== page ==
Jersey Strong. Brooklyn Ready.
That is your new Nets slogan for this season, the team’s last in the swamps of Jersey. Please don’t ask us to explain it.
To the right, you see the new logo, celebrating 35 years of history in the state they are deserting (with nice ABA ball touch to recall the franchise’s start). Well done, leaving Jersey with the same style you’ve become famous for.
The New York Times has quotes from the Nets about this.
“It will be our farewell moniker,” said Fred Mangione, the team’s chief marketing officer. “As we go out, we want to go out the right way.”
The team got league approval to put the logo on the players’ uniforms. It will also be on the court at Prudential Center and, of course, on a blizzard of merchandise. On opening night, the logo will appear on a magnetic team schedule and Deron Williams No. 8 replica Nets jersey that fans will receive.
For the record, I have no idea what that slogan is supposed to mean. Just get them to Brooklyn and we’ll see if they can find some focus there.
George Hill is going to suit up and play some professional basketball in Texas in October. No, the Pacers didn’t trade him back to the Spurs.
No, they haven’t solved the lockout. Not even close.
Hill has agreed to play in an exhibition game with another squad — the Texas Fuel of the ABA. That is the minor league around the United States that is a step below the D-League, but did feature a Dennis Rodman comeback sideshow at one point.
Hill will play in one game Oct. 16 the team announced Monday.
“We are very pleased to have George as part of the Texas Fuel while the NBA lockout continues,” Marlon Minifee, Texas Fuel GM, said in a released statement. “He is a great player and a terrific young man who has done so much for the community; I know we will miss seeing him play for the San Antonio Spurs, but we are excited about his being able to return home to Indianapolis when the NBA resumes play. For now, he will add so very much to our team with his skills and leadership.”
Well, there you go. Hill will not make as much money as he might playing in Spain, but he doesn’t have to travel very far. And fans in Texas get to see a Spurs player up close.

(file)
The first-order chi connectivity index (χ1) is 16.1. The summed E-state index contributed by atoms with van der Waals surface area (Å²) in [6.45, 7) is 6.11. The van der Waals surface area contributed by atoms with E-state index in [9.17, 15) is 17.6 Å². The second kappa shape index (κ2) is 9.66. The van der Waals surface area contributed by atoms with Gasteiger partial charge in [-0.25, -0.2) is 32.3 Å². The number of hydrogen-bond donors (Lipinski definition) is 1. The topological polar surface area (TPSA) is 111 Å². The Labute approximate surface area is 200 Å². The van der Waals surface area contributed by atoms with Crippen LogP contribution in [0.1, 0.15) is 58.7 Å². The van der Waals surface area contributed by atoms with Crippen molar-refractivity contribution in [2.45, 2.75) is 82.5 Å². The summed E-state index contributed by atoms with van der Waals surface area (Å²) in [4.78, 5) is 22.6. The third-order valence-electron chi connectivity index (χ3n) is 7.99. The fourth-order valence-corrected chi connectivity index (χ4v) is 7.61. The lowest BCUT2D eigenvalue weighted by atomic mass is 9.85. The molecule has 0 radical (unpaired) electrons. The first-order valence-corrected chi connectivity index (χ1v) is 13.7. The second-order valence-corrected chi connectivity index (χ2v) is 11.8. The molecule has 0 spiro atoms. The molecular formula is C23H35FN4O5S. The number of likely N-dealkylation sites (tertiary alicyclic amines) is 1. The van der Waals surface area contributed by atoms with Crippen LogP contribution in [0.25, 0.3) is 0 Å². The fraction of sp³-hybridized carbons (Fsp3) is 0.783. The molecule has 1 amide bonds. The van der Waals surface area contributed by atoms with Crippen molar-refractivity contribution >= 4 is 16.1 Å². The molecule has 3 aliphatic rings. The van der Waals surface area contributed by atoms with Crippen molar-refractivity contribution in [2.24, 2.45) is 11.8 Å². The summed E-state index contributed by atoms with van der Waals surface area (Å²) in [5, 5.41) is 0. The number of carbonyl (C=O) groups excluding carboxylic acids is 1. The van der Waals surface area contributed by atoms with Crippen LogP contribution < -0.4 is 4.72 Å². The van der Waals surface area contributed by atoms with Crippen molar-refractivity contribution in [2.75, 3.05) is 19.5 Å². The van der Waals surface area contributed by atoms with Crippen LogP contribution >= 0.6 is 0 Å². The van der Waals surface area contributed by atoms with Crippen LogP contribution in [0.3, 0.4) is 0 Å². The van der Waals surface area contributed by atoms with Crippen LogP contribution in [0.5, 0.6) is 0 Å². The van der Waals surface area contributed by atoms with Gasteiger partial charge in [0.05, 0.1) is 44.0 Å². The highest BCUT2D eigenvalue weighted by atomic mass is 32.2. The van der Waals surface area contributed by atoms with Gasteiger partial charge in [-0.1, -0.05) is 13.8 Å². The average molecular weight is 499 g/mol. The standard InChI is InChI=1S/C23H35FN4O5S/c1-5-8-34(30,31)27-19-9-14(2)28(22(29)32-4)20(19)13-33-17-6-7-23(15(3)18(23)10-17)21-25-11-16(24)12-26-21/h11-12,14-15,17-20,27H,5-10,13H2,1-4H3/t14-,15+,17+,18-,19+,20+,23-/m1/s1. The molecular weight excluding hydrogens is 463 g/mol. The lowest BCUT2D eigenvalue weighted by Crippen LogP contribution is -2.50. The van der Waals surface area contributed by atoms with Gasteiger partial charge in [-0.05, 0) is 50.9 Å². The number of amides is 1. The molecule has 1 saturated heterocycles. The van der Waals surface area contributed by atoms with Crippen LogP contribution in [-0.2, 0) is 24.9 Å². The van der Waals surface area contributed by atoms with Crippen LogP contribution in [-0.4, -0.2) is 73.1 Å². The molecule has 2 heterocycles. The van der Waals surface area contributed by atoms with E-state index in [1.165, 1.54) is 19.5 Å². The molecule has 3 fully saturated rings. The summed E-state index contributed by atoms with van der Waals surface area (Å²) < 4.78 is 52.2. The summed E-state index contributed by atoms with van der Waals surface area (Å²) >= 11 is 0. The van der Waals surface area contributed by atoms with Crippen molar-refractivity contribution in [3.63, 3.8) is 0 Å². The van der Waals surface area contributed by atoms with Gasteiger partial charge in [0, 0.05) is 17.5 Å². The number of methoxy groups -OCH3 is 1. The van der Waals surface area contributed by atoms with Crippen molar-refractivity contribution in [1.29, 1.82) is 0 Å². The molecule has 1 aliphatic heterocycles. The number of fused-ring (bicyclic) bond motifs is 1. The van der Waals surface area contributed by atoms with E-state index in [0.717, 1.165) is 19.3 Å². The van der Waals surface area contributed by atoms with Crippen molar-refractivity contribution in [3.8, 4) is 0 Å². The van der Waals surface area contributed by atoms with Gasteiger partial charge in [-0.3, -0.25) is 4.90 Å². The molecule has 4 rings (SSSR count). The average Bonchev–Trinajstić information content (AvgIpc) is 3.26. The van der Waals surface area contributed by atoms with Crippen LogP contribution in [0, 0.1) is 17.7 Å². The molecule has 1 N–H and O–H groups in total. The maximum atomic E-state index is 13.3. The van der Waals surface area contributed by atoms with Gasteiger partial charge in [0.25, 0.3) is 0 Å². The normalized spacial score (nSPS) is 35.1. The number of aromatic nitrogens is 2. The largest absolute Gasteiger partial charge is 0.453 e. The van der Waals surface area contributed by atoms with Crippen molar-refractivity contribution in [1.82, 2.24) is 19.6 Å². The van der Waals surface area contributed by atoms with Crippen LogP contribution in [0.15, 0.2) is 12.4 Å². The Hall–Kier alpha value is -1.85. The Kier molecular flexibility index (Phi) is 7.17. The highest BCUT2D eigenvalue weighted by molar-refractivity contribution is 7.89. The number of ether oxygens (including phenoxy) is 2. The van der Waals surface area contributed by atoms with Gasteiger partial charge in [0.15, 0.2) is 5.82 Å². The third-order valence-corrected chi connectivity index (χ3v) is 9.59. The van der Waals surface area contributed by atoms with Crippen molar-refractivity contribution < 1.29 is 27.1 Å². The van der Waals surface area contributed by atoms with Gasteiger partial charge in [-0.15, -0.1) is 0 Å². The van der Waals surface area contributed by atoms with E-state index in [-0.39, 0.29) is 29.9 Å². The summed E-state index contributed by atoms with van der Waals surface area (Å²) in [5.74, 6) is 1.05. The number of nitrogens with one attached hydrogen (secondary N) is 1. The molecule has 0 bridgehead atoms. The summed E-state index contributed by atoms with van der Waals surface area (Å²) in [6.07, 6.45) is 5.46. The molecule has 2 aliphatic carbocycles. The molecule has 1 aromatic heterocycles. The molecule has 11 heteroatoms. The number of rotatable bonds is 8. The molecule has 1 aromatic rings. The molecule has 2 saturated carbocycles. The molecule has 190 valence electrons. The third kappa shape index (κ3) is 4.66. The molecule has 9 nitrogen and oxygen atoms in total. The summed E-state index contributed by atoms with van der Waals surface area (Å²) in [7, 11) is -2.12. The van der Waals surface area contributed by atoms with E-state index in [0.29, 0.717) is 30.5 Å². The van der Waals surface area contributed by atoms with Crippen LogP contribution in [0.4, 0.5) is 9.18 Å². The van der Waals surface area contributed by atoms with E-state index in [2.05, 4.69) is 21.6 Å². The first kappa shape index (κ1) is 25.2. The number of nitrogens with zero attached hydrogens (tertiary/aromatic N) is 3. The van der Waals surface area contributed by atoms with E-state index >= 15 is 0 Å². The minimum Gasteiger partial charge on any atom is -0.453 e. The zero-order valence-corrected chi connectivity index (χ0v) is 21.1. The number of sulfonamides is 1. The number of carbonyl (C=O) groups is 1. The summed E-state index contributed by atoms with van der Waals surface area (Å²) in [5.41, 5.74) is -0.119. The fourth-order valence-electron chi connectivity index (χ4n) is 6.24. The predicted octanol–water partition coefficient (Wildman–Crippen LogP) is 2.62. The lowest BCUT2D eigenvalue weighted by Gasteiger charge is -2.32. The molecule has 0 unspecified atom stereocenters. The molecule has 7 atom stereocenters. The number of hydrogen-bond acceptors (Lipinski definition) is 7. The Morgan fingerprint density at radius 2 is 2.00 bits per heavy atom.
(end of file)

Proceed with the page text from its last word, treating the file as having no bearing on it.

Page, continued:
Mike Barrett, a member of the legendary 1968 U.S. Olympic team that won gold in Mexico City has passed away after a long battle with cancer. He was 67.
Barrett was considered undersized even at the time, standing just 6’2”, but he impressed everyone he played against. He played his college ball at West Virginia University Institute of Technology (also the alma mater of Sedale Threatt) but went into the Navy after college.
He was still invited to the tryouts for the U.S. Olympic team in 1968 — a team that included Spencer Haywood and Jo Jo White but was expected to struggle. They didn’t, winning every game and capturing the gold.
After that Barrett played three seasons in the ABA, where he made the All Rookie Team. In 2003 West Virginia Tech retired his jersey.
Barrett is survived by his wife, Carolyn, and his brother, Scott.
Cedric Ceballos is still in Arizona. No Lakers fans, not jet skiing on Lake Havasu, he lives there now. He’s the in-game MC for the Phoenix Suns. So, like the rest of us, he hopes to get back to his new job sooner rather than later.
But he’s picked up a side gig — he is now part owner of an ABA franchise.
He explained it to the Suns team Web site.
“I should’ve done it (a few years ago) just so I could’ve learned a little bit more,” Ceballos said. “After talking to and learning from (Suns President and CEO) Rick Welts, he encouraged me by saying that I should go and learn and get as much knowledge as I could.”
Ceballos actually played with some ABA teams after his NBA career wound down. He wants to get into the ownership side of the NBA business and this seemed like a good way to learn. He and Ron Tilly will co-own the Phoenix Scorpions, an expansion team in the ABA. The ABA itself is one of the minor professional basketball leagues in the United States (a step or two below the D-League). Still, it’s a good place to learn.
‘I think that you would need somebody that has a proper basketball background,” Ceballos said. “All of the help I’ve been getting over the years with (Suns Managing Partner Robert) Sarver and (Suns Chairman Jerry) Colangelo letting me into the office, and just learning and being taught under Rick Welts, motivated me to get involved and take my crack at it.”
Ceballos may have his hand in the only professional basketball in Phoenix this fall, but he will still be an employee of the Suns, hoping to be working there again soon also.